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How does DAP work

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ightweight Directory Access Protocol or DAP is a TCP/IPbased Internet protocol used by email programs and a few other applications to search and fetch information from a directory stored on a server. A directory is a data repository storing identical chunks of information in a hierarchical and logical sequence.
For instance, a telephone directory that has various subscriber names indexed alphabetically with associated telephone numbers and addresses is an example of a directory. This kind of a structure can easily be implemented using DAP. However, this protocol is not limited to accessing just contact information about people. It can locate shared resources on a network like printers and scanners, and allow people to use the resources and other shared services using a single password.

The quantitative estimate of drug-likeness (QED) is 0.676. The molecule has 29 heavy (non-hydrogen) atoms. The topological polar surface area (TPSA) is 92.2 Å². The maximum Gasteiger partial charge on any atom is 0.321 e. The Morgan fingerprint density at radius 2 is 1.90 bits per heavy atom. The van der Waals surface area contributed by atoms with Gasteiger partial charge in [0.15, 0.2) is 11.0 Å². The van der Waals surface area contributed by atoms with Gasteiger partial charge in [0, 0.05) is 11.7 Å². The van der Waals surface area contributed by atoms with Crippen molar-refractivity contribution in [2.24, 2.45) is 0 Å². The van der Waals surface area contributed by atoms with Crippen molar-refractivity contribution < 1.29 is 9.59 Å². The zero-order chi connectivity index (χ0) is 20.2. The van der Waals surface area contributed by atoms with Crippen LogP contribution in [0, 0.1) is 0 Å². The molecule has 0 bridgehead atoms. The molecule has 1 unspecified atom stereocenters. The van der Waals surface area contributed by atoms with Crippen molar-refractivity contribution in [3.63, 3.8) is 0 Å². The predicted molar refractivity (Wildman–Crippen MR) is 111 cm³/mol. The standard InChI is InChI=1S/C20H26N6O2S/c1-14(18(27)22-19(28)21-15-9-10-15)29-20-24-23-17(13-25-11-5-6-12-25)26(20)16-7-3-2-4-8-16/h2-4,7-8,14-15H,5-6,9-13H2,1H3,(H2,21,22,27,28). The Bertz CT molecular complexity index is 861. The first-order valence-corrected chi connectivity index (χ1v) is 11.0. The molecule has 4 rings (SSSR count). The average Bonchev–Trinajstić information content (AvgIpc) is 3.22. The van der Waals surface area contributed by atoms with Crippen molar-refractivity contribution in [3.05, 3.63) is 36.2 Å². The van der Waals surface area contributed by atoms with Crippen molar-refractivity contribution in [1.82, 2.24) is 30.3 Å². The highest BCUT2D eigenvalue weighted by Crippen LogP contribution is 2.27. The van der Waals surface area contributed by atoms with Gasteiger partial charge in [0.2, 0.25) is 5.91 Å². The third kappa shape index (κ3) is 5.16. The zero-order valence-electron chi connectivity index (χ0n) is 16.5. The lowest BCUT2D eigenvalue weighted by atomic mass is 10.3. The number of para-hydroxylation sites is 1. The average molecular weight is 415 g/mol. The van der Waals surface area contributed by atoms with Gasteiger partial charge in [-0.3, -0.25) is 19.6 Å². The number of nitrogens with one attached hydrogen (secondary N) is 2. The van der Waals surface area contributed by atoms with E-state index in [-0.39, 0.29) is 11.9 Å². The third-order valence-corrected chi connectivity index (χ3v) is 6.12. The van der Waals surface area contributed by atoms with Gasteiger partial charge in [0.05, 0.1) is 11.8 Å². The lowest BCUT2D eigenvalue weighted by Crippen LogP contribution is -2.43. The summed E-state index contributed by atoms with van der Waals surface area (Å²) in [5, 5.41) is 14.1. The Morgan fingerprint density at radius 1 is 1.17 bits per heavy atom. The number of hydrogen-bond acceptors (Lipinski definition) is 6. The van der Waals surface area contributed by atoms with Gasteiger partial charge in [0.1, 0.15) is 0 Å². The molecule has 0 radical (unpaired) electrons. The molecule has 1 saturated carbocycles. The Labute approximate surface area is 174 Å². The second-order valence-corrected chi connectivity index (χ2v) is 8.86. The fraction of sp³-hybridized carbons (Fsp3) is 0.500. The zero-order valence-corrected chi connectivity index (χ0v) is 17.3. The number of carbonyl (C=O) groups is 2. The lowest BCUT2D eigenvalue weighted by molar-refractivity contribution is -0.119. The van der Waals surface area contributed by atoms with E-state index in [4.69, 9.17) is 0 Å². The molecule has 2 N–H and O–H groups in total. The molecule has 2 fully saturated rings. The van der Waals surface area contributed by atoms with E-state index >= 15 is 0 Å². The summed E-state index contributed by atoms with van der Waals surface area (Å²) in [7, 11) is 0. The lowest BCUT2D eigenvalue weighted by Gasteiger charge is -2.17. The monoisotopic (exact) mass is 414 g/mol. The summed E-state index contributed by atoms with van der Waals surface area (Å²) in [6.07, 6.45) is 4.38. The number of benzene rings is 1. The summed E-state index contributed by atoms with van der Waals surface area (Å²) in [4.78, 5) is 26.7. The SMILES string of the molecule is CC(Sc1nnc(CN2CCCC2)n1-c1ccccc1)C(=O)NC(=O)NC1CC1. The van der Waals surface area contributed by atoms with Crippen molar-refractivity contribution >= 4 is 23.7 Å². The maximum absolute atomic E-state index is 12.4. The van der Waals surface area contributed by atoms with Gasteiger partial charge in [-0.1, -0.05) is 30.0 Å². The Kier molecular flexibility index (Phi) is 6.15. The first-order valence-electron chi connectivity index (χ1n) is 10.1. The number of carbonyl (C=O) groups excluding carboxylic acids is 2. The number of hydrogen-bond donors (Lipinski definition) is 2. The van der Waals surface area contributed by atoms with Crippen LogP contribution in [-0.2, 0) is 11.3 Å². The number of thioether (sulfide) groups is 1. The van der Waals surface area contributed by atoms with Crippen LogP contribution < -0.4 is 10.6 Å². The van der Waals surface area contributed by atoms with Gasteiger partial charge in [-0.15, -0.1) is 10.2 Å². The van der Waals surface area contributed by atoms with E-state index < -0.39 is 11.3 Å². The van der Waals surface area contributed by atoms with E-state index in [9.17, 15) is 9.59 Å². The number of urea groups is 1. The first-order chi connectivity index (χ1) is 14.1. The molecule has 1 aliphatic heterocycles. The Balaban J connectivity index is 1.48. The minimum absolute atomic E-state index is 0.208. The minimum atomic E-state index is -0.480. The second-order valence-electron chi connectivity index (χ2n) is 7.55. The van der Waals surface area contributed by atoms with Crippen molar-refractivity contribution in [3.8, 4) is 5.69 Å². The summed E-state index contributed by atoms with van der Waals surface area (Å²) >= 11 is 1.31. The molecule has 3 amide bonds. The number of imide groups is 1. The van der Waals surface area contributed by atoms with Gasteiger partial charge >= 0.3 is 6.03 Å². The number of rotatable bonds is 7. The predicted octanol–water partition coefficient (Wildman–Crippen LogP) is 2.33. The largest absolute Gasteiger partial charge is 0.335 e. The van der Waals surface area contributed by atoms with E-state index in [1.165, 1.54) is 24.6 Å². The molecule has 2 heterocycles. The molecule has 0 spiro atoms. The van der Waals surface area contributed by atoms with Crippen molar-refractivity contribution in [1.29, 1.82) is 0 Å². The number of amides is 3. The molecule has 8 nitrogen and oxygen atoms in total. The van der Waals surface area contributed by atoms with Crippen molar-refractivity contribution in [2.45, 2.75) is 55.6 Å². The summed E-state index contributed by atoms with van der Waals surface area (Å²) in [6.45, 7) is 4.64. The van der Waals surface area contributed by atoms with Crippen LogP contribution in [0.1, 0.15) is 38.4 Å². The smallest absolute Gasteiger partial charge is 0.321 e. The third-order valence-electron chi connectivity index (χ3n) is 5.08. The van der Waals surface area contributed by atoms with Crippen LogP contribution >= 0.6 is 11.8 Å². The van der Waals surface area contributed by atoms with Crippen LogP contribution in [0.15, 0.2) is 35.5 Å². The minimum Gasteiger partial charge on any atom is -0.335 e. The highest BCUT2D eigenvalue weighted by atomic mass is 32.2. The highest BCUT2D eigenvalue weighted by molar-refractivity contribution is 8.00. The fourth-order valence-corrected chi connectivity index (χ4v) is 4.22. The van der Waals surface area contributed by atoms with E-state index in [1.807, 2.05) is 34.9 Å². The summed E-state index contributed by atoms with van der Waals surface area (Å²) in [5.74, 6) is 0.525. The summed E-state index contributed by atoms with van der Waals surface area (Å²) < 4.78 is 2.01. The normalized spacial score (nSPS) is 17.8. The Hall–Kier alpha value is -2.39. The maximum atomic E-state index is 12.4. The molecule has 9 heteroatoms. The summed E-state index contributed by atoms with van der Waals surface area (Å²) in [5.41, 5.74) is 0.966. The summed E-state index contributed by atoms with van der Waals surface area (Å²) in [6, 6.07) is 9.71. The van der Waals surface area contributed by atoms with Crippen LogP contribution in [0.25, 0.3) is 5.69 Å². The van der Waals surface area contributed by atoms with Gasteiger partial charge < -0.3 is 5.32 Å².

DAP can be successfully implemented where identical forms of sequentially stored information need to be accessed quickly and where updates are done very rarely. Email clients frequently use DAP to access directory information from a server. Since DAP does not support encryption, processes like updating and modifying information on the server from the client needs to be done using a secure SS connection.
DAP can also use DNS or Domain Name System to structure the toplevel of its hierarchy. This enables the system to have a wide scope at the top end of the hierarchy, but at the same time funnel down to a single specific entity at the lower end of the hierarchy. For instance, the top level may represent countries, states or other large geographical boundaries, whereas the bottom end might point to a single document on a computer, a shared resource on a network or a particular individual"s information. This makes the protocol very versatile in dealing with a large variety of applications.
The University of Michigan developed the DAP protocol and its current version is DAPv3.


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